GENDUSA COLUMN: Our last harvest moon

Published 9:30 am Wednesday, October 6, 2021

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She sat in a rocking chair on an outdoor balcony gazing at the twinkling stars splashed across the sky. A bright, large October Harvest Moon cast a warm glow of light around her. The white caps of the ocean waves gently kissed the shore below as she watched them melt into the sand. The sea’s calming sounds were all that gently interrupted the quiet, serene fall evening.

“Lynn, I have never seen such a beautiful moon.” My mother said as she slowly rocked back and forth, never taking her eyes off the scene laid before her.  I nodded my head in agreement. To this day, I, too, have never witnessed another evening quite as stunning and peaceful.

I knew as well as she did, it would be her last visit to the ocean. She was approaching the time of life when one never knows entirely when the end will come, but somewhere deep within both of us, we knew it wouldn’t be long.

I was surprised she agreed to go with our extended family on vacation to the white sands of the gulf that fall in 2007. But as I watched her relishing the extraordinary beauty, I was so thankful she was there.

That evening was a gift. I never return to the ocean without seeing her in my mind rocking back and forth, viewing God painting a canvas just for her.

In 2007, my granddaughter was a giggling toddler who, along with her elementary-age cousins, caused their great grandmother to laugh with glee. Mom’s dark brown eyes twinkled as she saw them chase each other in the sand or tease one another at dinner. The matriarch of our family was surrounded by those she loved, and we enjoyed making her happy. 

Today, Mom is gone. She left not long after that beach trip to travel to heaven’s shores. The toddler is now a junior in high school, and today her cousins are grown men, carving their path after college.

Life is full of stages. As time passes, I recognize, with clarity, how we go from one passage to another as the days fly by. We are ever-changing, seeing things we didn’t notice before and understanding that each road we take in life has its blessings and sorrows.

We watch as people come and go. We love, we lose, we fail, or we triumph. We never know what a new day will bring or what another day will take away. Often life hurts and scars us, but we must not let it ever defeat us. Our passages from one stage to another are never easy, but we must travel through them to recognize the artistry God lays before us.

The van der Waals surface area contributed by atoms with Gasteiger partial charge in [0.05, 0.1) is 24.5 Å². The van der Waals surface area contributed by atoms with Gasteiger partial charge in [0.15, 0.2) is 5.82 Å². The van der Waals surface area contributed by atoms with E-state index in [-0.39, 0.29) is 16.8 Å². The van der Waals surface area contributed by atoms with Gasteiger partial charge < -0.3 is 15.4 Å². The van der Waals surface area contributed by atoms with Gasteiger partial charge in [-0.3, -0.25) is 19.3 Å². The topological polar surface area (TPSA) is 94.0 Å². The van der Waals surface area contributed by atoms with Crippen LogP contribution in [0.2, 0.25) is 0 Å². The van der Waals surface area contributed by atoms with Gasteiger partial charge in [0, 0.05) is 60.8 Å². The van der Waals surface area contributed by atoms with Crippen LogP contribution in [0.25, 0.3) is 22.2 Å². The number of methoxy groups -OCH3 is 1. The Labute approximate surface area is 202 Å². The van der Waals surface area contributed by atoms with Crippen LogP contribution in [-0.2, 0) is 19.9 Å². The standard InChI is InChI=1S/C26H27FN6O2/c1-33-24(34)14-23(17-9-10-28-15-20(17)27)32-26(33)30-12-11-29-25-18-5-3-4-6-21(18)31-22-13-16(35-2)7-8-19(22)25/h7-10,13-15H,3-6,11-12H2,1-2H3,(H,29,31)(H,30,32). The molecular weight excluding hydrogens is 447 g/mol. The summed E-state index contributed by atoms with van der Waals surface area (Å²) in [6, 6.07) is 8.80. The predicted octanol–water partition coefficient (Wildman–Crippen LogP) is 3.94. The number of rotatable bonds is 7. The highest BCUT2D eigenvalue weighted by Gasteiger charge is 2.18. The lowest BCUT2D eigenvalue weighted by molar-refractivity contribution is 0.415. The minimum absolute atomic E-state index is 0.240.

Often, near the end of my mother’s life, I noticed her speaking less and studying those around her more. By 2007, Mom had lost her only son and her husband.  She was in her last stage of life. There was nothing more to teach, nothing more to say, and no task left to do. She had experienced all the passages and was thankful she had.

Today, perhaps we all need to travel to the beach and watch the sun mystically fall, and the Harvest Moon rise. Maybe we should settle ourselves down in a rocking chair and be quiet. Because I believe it is in those times when we recognize that the stars, the ocean, and the moon will be here long after we finish our last trip and complete our final stage.

Most of us will one day speak less and listen more as we pray for others to have a safe and productive life journey. In the end, our lives are summed up by what we left here in the hearts of those we watched go from one passage to another. How’d we do? Did we give all we had, teach all we could, and do so with a kind heart? Were we unselfish, did we aid others, did we help another to see the beauty of faith, and encourage those who struggled?

On my last trip to the ocean, I hope to hear my children laughing in the background as I watch the sun fall into the water while I quietly rock and forth. I pray I will feel the peace my mother did, knowing she had given it all as God painted the perfect night in the glow of a beautiful Harvest Moon.

“As water reflects the face, so one’s life reflects the heart.” Proverbs 27:19